Gary Gensler, chairman of the Securities and Exchange Commission, said on Tuesday that Wall Street’s top regulator is working overtime to create rules that will oversee cryptocurrency markets while also protecting the interests of American innovators. He stated to the Senate Banking Committee that he and his team are attempting to protect investors by better regulating thousands of new digital assets and coins, as well as overseeing the more familiar bitcoin and ether markets.
Sen. Catherine Cortez Masto, D-Nev., said the SEC could use “a lot more people” to evaluate the 6,000 novels digital “projects” and determine whether those are securities under U.S. law.
“Currently, we just don’t have enough investor protection in crypto finance, issuance, trading, or lending,” Gensler said in prepared remarks. “Frankly, at this time, it’s more like the Wild West or the old world of ‘buyer beware’ that existed before the securities laws were enacted.”
Sen. Pat Toomey, a Pennsylvania Republican and the committee’s ranking member, pressed Gensler early in the hearing over whether stablecoins meet the definition of security since investors don’t necessarily expect those assets to return a profit. Stablecoins are a type of cryptocurrency linked one-for-one to dollars or other traditional currencies and, as such, tend to be less volatile than their peers in the asset class.
“My whole point is, I think we need clarity on this,” Toomey said. “I think you should publicly disclose this and we certainly shouldn’t be taking enforcement action against somebody without having first provided that clarity.”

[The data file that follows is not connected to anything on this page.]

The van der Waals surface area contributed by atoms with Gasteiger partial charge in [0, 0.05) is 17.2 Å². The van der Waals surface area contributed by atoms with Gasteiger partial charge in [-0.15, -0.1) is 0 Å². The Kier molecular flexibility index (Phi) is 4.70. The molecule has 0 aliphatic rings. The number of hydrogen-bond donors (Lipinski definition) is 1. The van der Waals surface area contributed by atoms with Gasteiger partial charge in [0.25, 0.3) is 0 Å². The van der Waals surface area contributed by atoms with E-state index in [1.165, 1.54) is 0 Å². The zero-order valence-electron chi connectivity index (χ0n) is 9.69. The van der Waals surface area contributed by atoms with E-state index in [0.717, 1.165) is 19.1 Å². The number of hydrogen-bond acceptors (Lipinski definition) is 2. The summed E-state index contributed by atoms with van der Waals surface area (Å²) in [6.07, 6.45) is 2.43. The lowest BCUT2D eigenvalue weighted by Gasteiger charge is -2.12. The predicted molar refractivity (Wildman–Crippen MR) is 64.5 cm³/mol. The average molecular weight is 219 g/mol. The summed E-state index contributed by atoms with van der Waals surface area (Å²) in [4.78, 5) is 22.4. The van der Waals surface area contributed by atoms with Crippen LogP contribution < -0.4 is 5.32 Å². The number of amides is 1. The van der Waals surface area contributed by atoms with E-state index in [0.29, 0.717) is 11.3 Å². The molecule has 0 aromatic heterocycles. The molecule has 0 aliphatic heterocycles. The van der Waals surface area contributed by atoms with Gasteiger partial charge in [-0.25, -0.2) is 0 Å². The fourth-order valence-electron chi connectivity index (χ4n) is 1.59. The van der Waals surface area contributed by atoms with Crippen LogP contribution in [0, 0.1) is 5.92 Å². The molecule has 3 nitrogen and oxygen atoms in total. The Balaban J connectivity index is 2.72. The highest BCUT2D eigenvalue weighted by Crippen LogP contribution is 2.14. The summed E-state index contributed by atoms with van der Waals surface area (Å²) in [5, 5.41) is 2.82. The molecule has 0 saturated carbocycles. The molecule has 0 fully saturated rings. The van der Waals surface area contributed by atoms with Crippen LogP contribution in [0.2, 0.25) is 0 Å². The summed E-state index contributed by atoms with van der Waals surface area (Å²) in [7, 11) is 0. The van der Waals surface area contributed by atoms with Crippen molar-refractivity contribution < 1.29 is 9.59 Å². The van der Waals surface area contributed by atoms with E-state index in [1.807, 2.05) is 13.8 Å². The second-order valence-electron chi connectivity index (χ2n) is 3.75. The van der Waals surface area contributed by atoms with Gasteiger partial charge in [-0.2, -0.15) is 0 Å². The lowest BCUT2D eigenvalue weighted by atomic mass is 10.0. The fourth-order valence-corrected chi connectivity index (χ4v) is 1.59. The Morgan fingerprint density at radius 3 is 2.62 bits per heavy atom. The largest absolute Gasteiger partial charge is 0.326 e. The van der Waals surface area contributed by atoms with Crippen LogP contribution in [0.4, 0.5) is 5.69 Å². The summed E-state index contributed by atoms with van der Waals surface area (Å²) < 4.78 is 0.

Toomey and his Republican colleagues raised concerns about the SEC’s potential to stifle innovation without a public set of guidelines, but Democrats, on the other hand, often emphasized the speculative risk they see as rampant in the cryptocurrency market.
You May Also Read: US Real Estate Company has Accept Bitcoin for its NYC Properties
Sen. Mark Warner criticized Gensler “As someone who shares some of your concerns about crypto, I will acknowledge that you only put one ‘Wild’ in front of ‘West,’ as opposed to two,” he said. “As somebody who managed to do pretty well financially because of innovation, I’m all in. But we do need some guidance. We do need some direction.”
Legislators also grilled Gensler about the SEC’s ongoing study of payment for order flow, a controversial practice that online brokerages such as Robinhood Markets use to make money. There is therefore an incentive for market makers to inflate the price they quote to Robinhood’s customers. Due to Citadel’s dominance, some regulators are concerned that investors may not be getting the best deal since online brokerages have an incentive to keep good relations with the companies that buy their trading volume.